At the end of January, on our last day in Istanbul before flying to the USA, we lunched at Kadikoy institution Halil, producer of a quite spectacular lahmacun. Lahmacun, if you don't know it, is basically a wood oven-cooked flatbread with a thin shmear of spicy meat paste.
'Turkish pizza', some call it -- but why? Yes, lahmacun and pizza share a composition of dough with topping. They are both baked. There the similarity ends.
I understand the desire to make familiar unfamiliar foods. Really, I do. I struggle with it as I write recipes for this Turkish cookbook Dave and I are working on. While some dishes in the book (hummus, dolma, cacik or yogurt with cucumber) will no doubt be familiar even to those who've never traveled to Turkey, others -- dried corn and collard greens soup and black-peppery bulgur orbs swimming in oregano-flecked yogurt sauce, for instance -- will likely be unknown even to many of those who have.
Some cooks (and cookbook buyers) are excited by unfamiliar dishes. Others are put off. I don't want anyone to look at my book and be put off, not least because I'm convinced that this food is Really, Really Good.
So how do I convince the timid cook to go beyond his or her comfort zone? Should I resort to what I'll call the Turkish Pizza Method and call a dish what it is not in order to convince readers that they will be cooking and eating something familiar when in fact they won't?
That loose, almost soupy herb, yogurt and bulgur dish --- maybe I should call it a 'risotto' because it's a dish of grains cooked with sort-of liquids that, like a true risotto, ends up spoon-able and creamy and so delicious that you can't stop eating it. Maybe I should name it a 'risotto' because that might convince cooks for whom the combination of yogurt and bulgur would otherwise give pause.
No. I don't think so.
'Don't pander,' my editor said to me when we met a few weeks ago to swoon over Dave's photographs, talk recipes and ponder design and cover shots. (Cover shots! Yes, it's all seeming very real now.)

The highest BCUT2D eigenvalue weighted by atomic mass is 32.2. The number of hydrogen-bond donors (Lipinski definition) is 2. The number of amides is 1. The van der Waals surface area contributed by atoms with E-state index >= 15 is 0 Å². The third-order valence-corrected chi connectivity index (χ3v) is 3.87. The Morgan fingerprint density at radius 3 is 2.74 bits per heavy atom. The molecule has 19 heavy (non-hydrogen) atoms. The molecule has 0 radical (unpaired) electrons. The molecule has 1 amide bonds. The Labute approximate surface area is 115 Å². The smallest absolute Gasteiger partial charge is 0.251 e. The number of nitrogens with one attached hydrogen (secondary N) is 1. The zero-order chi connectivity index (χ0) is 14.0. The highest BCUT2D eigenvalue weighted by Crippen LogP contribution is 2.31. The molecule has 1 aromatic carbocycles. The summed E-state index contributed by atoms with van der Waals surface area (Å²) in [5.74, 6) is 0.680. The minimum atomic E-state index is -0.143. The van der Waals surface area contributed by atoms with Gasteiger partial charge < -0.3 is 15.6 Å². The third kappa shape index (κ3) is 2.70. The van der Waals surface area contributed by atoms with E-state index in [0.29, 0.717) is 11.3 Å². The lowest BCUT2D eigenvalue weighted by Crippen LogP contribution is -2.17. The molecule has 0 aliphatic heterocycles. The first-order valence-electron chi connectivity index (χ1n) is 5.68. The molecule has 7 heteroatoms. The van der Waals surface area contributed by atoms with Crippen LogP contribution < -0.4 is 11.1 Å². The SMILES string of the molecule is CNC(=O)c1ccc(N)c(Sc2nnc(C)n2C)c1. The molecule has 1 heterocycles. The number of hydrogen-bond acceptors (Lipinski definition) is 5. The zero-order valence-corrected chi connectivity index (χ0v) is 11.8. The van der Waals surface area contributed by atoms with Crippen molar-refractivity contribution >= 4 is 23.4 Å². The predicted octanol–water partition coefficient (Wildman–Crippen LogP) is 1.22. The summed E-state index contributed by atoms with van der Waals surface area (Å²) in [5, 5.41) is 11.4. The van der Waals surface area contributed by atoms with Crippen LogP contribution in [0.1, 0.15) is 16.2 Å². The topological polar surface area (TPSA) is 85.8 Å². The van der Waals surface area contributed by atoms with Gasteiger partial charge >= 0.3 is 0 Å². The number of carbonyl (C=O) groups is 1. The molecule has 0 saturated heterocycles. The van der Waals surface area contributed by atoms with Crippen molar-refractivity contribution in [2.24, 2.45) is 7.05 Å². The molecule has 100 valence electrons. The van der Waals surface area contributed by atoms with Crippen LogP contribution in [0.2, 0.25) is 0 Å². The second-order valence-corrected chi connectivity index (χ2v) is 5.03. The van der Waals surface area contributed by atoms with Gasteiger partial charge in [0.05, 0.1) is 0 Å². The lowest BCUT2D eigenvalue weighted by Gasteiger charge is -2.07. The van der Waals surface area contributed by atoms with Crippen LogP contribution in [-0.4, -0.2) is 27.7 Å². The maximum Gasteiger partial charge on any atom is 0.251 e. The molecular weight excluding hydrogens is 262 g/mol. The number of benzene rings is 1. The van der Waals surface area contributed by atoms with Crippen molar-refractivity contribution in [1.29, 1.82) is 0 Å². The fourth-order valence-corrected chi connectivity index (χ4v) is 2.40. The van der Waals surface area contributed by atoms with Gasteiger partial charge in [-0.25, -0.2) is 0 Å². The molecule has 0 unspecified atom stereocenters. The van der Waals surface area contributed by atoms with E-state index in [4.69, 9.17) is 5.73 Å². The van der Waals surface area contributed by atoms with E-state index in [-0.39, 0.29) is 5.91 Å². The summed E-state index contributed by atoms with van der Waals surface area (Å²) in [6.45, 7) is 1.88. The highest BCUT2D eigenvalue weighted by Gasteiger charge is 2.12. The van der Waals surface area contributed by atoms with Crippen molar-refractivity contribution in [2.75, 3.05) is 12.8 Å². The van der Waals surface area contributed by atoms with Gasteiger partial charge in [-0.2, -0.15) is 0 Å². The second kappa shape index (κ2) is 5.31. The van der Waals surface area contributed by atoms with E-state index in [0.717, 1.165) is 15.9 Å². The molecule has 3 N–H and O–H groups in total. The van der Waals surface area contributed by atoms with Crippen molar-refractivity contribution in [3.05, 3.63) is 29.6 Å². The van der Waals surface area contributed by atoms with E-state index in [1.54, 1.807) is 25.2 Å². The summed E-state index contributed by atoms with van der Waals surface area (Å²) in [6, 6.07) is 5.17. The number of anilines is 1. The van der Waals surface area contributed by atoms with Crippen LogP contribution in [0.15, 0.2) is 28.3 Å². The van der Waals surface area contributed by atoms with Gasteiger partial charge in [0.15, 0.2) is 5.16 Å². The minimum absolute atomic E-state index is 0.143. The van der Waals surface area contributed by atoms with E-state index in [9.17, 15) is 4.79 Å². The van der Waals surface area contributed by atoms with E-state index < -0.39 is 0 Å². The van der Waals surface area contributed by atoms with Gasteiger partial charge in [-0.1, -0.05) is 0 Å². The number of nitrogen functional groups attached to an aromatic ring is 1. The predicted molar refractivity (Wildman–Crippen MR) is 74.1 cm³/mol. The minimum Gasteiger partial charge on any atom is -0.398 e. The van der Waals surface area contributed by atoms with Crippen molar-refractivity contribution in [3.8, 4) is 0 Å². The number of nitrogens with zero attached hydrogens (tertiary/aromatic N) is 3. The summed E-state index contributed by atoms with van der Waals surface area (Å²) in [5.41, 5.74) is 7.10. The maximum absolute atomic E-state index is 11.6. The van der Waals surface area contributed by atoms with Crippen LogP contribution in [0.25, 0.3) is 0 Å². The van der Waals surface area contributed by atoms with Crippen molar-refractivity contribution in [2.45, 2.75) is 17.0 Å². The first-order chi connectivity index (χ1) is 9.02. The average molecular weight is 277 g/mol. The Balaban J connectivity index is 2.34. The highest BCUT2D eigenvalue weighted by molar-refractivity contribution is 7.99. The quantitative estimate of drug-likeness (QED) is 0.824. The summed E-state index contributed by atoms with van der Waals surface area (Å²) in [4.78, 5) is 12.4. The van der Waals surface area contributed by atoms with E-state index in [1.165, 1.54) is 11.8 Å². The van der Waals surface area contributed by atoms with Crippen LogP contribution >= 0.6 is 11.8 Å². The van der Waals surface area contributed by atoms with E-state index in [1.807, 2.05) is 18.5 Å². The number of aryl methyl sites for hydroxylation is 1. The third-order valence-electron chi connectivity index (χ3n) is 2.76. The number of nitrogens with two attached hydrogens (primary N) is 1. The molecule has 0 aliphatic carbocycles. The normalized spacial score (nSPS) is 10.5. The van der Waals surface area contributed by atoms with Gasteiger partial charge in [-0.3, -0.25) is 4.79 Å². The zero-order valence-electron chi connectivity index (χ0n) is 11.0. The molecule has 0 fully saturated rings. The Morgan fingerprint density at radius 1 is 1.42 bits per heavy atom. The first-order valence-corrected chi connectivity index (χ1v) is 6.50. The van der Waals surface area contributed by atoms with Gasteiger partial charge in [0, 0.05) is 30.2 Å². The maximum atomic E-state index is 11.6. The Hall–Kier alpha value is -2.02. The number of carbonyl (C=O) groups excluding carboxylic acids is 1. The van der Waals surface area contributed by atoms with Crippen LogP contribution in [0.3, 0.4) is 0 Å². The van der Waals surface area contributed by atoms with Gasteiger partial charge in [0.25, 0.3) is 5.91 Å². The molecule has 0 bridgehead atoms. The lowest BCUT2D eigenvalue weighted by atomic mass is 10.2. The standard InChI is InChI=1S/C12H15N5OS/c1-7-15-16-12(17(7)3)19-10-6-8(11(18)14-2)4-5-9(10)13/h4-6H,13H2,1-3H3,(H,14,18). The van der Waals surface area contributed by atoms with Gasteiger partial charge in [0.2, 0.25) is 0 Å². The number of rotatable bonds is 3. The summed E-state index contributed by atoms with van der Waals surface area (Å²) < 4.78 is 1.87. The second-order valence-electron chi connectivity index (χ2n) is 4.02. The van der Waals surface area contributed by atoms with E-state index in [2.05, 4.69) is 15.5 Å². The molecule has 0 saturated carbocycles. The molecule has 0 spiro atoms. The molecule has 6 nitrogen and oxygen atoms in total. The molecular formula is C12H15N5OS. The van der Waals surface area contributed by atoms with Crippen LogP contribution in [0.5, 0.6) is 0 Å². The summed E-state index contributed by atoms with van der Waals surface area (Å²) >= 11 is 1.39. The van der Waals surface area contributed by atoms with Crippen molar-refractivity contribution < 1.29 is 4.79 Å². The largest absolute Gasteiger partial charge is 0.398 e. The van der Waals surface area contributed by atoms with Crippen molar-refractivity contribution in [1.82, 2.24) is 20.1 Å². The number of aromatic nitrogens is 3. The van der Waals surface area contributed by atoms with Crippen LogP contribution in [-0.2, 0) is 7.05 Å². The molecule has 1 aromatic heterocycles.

A chickpea durum (flatbread wrapped around chickpeas and herbs) is not a 'Gaziantep burrito'. Ayran is not a 'Turkish smoothie'. Manti is not 'Turkish ravioli'. (It is a Turkish dumpling.) Simit is not a 'Turkish bagel'. And if you follow my recipe for that bulgur, herb and yogurt dish? Well, you won't end up with a 'risotto'.
The problem with the Turkish Pizza Method of describing and naming dishes is that it often ends up distorting the final product. Set a Google alert for 'Turkish restaurant' and you'll see photographs of lahmacun -- usually described on menus as 'Turkish pizza' -- that would make a Turkish eater from the south east (where it originates) cry. Thick discs of pale dough burdened by way too much chunky meat, sometimes cheese -- this is what the non-Turkish diner expects when a menu item reads 'Turkish pizza'. And all too often, even in restaurants owned by Turks (and even in Turkey! see Sultanahmet/Istanbul Old City), this is what a lahmacun is.
This is what a lahmacun should be (with some regional variation): about 60 grams of sturdy dough rolled into a thin disc, lightly spread with two or so tablespoons (sometimes even less -- see the dough peeking crust peeking through the topping in that photo up top?) of meat minced to a true paste with chili, some onion and perhaps other seasonings, baked in a super-hot oven (wood-fired, preferably) until it's blistered on the bottom. The way Halil makes it, a lahmacun's bottom crust cracks as you fold it in thirds over stems of parsley anointed with a few drops of lemon.
Lahmacun is lahmacun. I'm convinced that anyone reading this post would adore this Turkish dish prepared as it is in its native place. It's even easy to pronounce -- LAH-mah-joon. There will be a recipe in our book. I won't call it 'Turkish Pizza'.
Halil Lahmacun, Güneşli Bahçe Sokak (in the market area across from the ferry terminal), Kadikoy, Istanbul. Silly cheap. Enjoy your lahmacun with a glass of fresh ayran.